Following the steps from Tamar's video, apply water-slide decals on the remaining 11" long rails. If you don't want to use decals, stickers or vinyl transfers would work as well. If you are blessed with pretty handwriting, you could even write the numbers and letters with a very fine paint pen.

4. Front Rails

Space the four front rails 5/8" from each other, flush to the inside of the angled side of the first triangle. Secure in place using glue and 1-1/4" pin nails. 

5. Make Metal Sliders

Before cutting your aluminum or steel tubing, mark and drill four, 3/4" diameter holes through one face. 

Cut four, 1-1/4" lengths of tubing, each centered over a 3/4" hole. You can use a variety of tools to cut the metal. If you are using aluminum, it can be cut using standard woodworking tools, like a miter saw. An angle grinder with a cut off wheel is always a good option too. If you are using steel (or want to baby your expensive saw blades), I highly recommend picking up a Diablo Wood and Metal Circular Saw Blade. It fits on a standard 7-1/4" or 6-1/2" circular saw and cuts through both steel and aluminum like butter. 

Yep. You heard me. You can cut steel with the same Ryobi saw you break down your plywood with. 

Once you have sanded any rough edges and finished the metal sliders however you'd like (FYI, aluminum doesn't have to be sealed to protect against rust like steel does), slide one metal slider over each of the four front rails.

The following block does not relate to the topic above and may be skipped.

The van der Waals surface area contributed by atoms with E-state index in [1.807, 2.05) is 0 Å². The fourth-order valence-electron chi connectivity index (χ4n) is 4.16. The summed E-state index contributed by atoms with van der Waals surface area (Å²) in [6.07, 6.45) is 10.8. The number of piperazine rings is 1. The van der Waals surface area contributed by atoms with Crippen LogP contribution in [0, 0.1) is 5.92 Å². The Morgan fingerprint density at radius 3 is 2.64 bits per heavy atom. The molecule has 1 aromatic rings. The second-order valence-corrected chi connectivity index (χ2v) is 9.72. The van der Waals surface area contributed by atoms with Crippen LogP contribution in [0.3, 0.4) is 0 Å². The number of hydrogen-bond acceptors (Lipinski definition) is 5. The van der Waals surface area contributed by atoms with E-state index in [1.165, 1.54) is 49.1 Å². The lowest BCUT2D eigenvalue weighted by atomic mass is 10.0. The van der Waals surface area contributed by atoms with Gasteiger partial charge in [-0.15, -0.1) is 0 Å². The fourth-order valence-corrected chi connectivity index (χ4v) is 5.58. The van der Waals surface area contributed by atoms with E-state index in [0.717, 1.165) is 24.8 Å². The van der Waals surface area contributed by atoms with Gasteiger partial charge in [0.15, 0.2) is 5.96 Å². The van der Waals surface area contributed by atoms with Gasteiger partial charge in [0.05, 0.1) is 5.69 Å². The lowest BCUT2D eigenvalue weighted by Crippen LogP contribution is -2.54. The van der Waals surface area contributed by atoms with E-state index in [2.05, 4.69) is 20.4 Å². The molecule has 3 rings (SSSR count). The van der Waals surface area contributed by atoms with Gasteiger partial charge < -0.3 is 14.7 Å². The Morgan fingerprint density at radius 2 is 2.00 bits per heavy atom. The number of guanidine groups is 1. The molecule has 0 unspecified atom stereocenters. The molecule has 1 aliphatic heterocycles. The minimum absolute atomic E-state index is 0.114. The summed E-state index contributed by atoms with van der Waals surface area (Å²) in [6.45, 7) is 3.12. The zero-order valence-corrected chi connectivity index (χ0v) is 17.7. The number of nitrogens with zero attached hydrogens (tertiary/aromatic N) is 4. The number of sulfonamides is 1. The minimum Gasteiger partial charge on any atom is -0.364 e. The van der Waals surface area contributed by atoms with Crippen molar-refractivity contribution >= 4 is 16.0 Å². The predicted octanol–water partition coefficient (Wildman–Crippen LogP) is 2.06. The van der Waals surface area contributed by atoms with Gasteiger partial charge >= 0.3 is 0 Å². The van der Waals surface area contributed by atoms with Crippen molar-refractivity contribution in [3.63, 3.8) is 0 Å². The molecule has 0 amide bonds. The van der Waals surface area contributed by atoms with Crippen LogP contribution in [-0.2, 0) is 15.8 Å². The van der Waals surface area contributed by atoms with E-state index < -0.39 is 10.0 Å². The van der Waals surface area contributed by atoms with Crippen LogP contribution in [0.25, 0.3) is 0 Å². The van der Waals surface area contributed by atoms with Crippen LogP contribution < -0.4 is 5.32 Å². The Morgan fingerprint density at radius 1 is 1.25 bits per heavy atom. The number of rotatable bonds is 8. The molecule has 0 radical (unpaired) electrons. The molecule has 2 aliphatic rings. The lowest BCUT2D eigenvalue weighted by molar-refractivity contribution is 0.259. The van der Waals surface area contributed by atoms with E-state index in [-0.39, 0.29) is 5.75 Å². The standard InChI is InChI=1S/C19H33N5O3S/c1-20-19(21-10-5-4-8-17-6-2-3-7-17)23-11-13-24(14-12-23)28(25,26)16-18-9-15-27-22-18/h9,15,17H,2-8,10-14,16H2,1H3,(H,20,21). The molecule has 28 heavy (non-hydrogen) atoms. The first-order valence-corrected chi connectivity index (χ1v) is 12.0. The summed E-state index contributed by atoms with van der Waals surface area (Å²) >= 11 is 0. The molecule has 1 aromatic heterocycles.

6. Second Triangle

Align second triangle on the opposite end of rails. Apply glue and secure in place using 1-1/4" pin nails

7. Sand, Fill Hole and Finish

Normally DAP PlasticWoodX is my jam. I love how it starts off pink and lets me know when it's time to sand by turning beige. However, when I work with darker colored woods like walnut and this apparent mahogany, I prefer to use a colored wood filler like Plastic Wood All Purpose Wood Filler

Especially since I had no intention on staining this piece, even the tiny 23-gauge pin holes would have been really obvious if I didn't use a dark colored filler. I went with the color "Red Oak" which matched almost perfectly.

I gave the entire calendar one final hand sand, then followed up with 3 coats of gloss lacquer. Ready to see how it turned out?

Whether you call it Mahogany or Sapele, I'm loving the look of this wood.

I love the rare aluminum against the warm wood. I think the next calendars I'm going to make with poplar (my favorite) and spray paint the sliders black. 

As soon as my husband saw my design sketched up on the computer he asked if it could be his. I think it will look just perfect on a civil engineer's desk, don't you?

Now I'm off to go make the 6 other calendars I've been procrastinating. Nothing like waiting till the last minute. Good thing they only take a couple hours each to build.

Ready to make your own DIY wood desk calendar? Check out the build video above and feel free to pin the image below to save the idea for later. Happy Holidays friends!

how to woodworking wood metal modern DIY desk calendar video tutorial

If you like this project, you'll love these ideas: